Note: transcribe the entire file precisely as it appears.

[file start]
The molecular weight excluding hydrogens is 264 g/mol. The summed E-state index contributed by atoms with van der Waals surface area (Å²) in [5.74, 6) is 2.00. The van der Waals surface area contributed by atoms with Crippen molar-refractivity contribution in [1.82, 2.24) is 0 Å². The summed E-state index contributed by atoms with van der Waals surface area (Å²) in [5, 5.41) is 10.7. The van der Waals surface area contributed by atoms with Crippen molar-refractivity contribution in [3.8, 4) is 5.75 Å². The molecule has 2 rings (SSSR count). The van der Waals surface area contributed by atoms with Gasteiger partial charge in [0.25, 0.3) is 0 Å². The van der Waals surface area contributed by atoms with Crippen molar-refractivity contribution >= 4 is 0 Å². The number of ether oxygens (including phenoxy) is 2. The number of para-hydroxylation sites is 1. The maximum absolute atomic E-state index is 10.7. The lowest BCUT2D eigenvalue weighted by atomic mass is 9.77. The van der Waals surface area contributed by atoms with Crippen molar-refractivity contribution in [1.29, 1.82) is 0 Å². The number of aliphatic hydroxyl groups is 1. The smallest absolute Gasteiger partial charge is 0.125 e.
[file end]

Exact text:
The molecular weight excluding hydrogens is 264 g/mol. The summed E-state index contributed by atoms with van der Waals surface area (Å²) in [5.74, 6) is 2.00. The van der Waals surface area contributed by atoms with Crippen molar-refractivity contribution in [1.82, 2.24) is 0 Å². The summed E-state index contributed by atoms with van der Waals surface area (Å²) in [5, 5.41) is 10.7. The van der Waals surface area contributed by atoms with Crippen molar-refractivity contribution in [3.8, 4) is 5.75 Å². The molecule has 2 rings (SSSR count). The van der Waals surface area contributed by atoms with Gasteiger partial charge in [0.25, 0.3) is 0 Å². The van der Waals surface area contributed by atoms with Crippen molar-refractivity contribution >= 4 is 0 Å². The number of ether oxygens (including phenoxy) is 2. The number of para-hydroxylation sites is 1. The maximum absolute atomic E-state index is 10.7. The lowest BCUT2D eigenvalue weighted by atomic mass is 9.77. The van der Waals surface area contributed by atoms with Crippen molar-refractivity contribution in [1.29, 1.82) is 0 Å². The number of aliphatic hydroxyl groups is 1. The smallest absolute Gasteiger partial charge is 0.125 e.